Scott A. Richardson -- Executive Vice President and Chief Financial Officer

Yeah, Jeff, the biggest chunk of the year-over-year other activities is that -- that pension income component, which is in the neighborhood of -- it's between $25 million and $30 million of benefit year-over-year. So that's the largest benefit. You have seen a little bit of movement up and down in Other from quarter to quarter this year, particularly kind of hitting the low point here in the third quarter, largely driven by timing of some compensation and benefit payments.

We'll see a little bit of an uptick, think about Q4 being slightly higher than Q2 was, as we finish out the year and part of it's just timing of when some of the stuff has come through. So, in the end, as we look forward into next year, we expect a slight uptick in underlying-expenses and that will more than likely would be offset by the Q4 pension adjustment.

I mean, a lot's going to depend upon what happens with markets. We expect interest rates right now to hold relatively low and if things stay where they are, then we'll have a slight benefit in pension income next year, which, as I said, probably would be offset by some income -- or some expense increases.

Jeffrey J. Zekauskas -- JP Morgan -- Analyst

Okay. And then, in terms of your share repurchase, it sounds like you're going to execute it regardless of the Celanese price. Is that true? That is, it doesn't matter whether it's at a $100 or $120, you're going to spend the $500 million you've allocated this year, and I guess a similar amount for next year. Is that fair?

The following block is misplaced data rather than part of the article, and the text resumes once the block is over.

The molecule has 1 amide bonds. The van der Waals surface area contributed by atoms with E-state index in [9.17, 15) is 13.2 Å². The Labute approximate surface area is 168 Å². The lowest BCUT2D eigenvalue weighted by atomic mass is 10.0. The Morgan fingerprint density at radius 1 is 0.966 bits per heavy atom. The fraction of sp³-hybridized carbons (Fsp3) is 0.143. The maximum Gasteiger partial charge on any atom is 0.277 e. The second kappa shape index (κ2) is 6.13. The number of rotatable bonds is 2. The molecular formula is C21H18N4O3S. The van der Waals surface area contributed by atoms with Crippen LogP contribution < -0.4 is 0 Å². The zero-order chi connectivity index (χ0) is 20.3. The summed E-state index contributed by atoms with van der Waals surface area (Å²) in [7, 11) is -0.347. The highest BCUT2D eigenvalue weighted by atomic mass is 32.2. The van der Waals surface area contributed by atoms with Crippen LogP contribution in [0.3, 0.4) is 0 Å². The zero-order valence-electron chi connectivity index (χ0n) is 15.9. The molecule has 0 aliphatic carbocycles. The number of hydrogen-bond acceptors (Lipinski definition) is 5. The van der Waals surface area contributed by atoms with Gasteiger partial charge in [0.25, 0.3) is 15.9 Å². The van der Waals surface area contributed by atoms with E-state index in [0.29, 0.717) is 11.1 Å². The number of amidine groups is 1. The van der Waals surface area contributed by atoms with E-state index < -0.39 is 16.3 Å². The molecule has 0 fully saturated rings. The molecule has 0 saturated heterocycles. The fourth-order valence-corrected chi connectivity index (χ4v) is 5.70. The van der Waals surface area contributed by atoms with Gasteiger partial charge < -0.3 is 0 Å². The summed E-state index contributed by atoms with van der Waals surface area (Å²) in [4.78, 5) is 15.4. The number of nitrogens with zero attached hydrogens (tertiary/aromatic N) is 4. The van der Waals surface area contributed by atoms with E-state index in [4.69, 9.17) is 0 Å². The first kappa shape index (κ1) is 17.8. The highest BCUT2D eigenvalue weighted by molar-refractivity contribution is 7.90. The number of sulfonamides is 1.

Lori J. Ryerkerk -- Chairman of the Board and Chief Executive Officer

Well, yeah, I think it's fair. I think the $500 million this year that we have -- what we have remaining this year is really to remain accretive on our Polyplastics sale. So that will continue. And I would say for next year, the $400 million to $500 million we have allocated for next year is really the balance of cash flow, following capex, following dividend payments, and -- Scott may want to comment further, but we generally like to remain in the market on a fairly steady basis regardless of the price and we don't really see that changing as we go into next year.

Scott A. Richardson -- Executive Vice President and Chief Financial Officer

Yeah, Jeff, consistency has been exactly how we've operated when it comes to repurchases over the year. We have been opportunistic from time to time, but we like to have kind of a set level that we remain in the market and that's what we plan to do here in Q4 as well as into next year based on -- with those levels that we outlined.

Jeffrey J. Zekauskas -- JP Morgan -- Analyst

Okay, great, thank you so much.

Lori J. Ryerkerk -- Chairman of the Board and Chief Executive Officer

Thank you Jeff.

Operator

Our next question comes from the line of Vincent Andrews with Morgan Stanley. Please proceed with your question.

Vincent Andrews -- Morgan Stanley -- Analyst

Thank you. On the elective surgery comment in Engineered Materials, I mean it sounds like this is a deferral, not a destruction of demand and it's just a question of when folks are going to get back and do those procedures. But I just wanted to kind of understand the cadence of the destocking.

I might have guessed it would happened more in 2Q versus 3Q and it obviously caused the big mix disruption. So maybe you can just bridge that with -- is this just something that once there's a vaccine, those people are going to get back and have their hips or their knees or what have you done and how far advance do your customers then need to rebuild the inventory that they're taking out now?

Lori J. Ryerkerk -- Chairman of the Board and Chief Executive Officer

Yeah, a great question. Vincent, I -- what we really saw in 2Q were no elective procedures happening. And I think if you read Johnson & Johnson or anybody's release, that would back that up. I mean, just no elective surgery was happening in 2Q. So basically, in the second quarter, everybody was sitting there with the inventories they had at the sudden shutdown in March of all elective surgeries across the U.S., which is probably the primary market this goes into.